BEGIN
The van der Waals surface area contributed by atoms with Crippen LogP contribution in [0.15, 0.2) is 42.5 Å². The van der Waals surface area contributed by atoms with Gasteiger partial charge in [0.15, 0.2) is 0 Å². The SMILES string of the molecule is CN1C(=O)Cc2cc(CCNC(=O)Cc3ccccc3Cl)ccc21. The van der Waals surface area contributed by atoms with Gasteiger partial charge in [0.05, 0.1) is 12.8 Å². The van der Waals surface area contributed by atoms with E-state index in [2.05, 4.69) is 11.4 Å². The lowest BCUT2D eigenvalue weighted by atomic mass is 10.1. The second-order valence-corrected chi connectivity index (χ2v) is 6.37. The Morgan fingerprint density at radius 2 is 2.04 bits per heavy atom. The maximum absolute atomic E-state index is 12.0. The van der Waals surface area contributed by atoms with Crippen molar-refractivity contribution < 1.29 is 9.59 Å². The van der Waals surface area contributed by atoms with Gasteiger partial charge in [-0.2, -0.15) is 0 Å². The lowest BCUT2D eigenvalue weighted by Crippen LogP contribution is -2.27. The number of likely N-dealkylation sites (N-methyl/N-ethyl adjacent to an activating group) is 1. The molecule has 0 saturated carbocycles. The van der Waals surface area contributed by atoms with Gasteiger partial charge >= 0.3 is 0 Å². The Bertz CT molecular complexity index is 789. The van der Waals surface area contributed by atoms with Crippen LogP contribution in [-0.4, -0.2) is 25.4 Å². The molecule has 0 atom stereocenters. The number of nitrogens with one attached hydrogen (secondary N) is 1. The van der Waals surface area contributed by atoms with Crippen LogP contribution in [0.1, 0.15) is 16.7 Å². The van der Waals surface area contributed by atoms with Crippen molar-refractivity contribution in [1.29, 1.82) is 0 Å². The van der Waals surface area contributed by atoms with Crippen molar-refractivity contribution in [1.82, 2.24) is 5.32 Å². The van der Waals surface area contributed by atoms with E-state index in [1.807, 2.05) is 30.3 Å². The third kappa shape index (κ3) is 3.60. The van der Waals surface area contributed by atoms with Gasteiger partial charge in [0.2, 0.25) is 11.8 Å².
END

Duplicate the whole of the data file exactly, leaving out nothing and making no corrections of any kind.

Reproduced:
The van der Waals surface area contributed by atoms with Crippen LogP contribution in [0.15, 0.2) is 42.5 Å². The van der Waals surface area contributed by atoms with Gasteiger partial charge in [0.15, 0.2) is 0 Å². The SMILES string of the molecule is CN1C(=O)Cc2cc(CCNC(=O)Cc3ccccc3Cl)ccc21. The van der Waals surface area contributed by atoms with Gasteiger partial charge in [0.05, 0.1) is 12.8 Å². The van der Waals surface area contributed by atoms with E-state index in [2.05, 4.69) is 11.4 Å². The lowest BCUT2D eigenvalue weighted by atomic mass is 10.1. The second-order valence-corrected chi connectivity index (χ2v) is 6.37. The Morgan fingerprint density at radius 2 is 2.04 bits per heavy atom. The maximum absolute atomic E-state index is 12.0. The van der Waals surface area contributed by atoms with Crippen molar-refractivity contribution < 1.29 is 9.59 Å². The van der Waals surface area contributed by atoms with Gasteiger partial charge in [-0.2, -0.15) is 0 Å². The lowest BCUT2D eigenvalue weighted by Crippen LogP contribution is -2.27. The number of likely N-dealkylation sites (N-methyl/N-ethyl adjacent to an activating group) is 1. The molecule has 0 saturated carbocycles. The van der Waals surface area contributed by atoms with Gasteiger partial charge >= 0.3 is 0 Å². The Bertz CT molecular complexity index is 789. The van der Waals surface area contributed by atoms with Crippen LogP contribution in [-0.4, -0.2) is 25.4 Å². The molecule has 0 atom stereocenters. The number of nitrogens with one attached hydrogen (secondary N) is 1. The van der Waals surface area contributed by atoms with Crippen LogP contribution in [0.1, 0.15) is 16.7 Å². The van der Waals surface area contributed by atoms with Crippen molar-refractivity contribution in [1.29, 1.82) is 0 Å². The van der Waals surface area contributed by atoms with Crippen molar-refractivity contribution in [1.82, 2.24) is 5.32 Å². The van der Waals surface area contributed by atoms with E-state index in [1.807, 2.05) is 30.3 Å². The third kappa shape index (κ3) is 3.60. The van der Waals surface area contributed by atoms with Gasteiger partial charge in [0.2, 0.25) is 11.8 Å².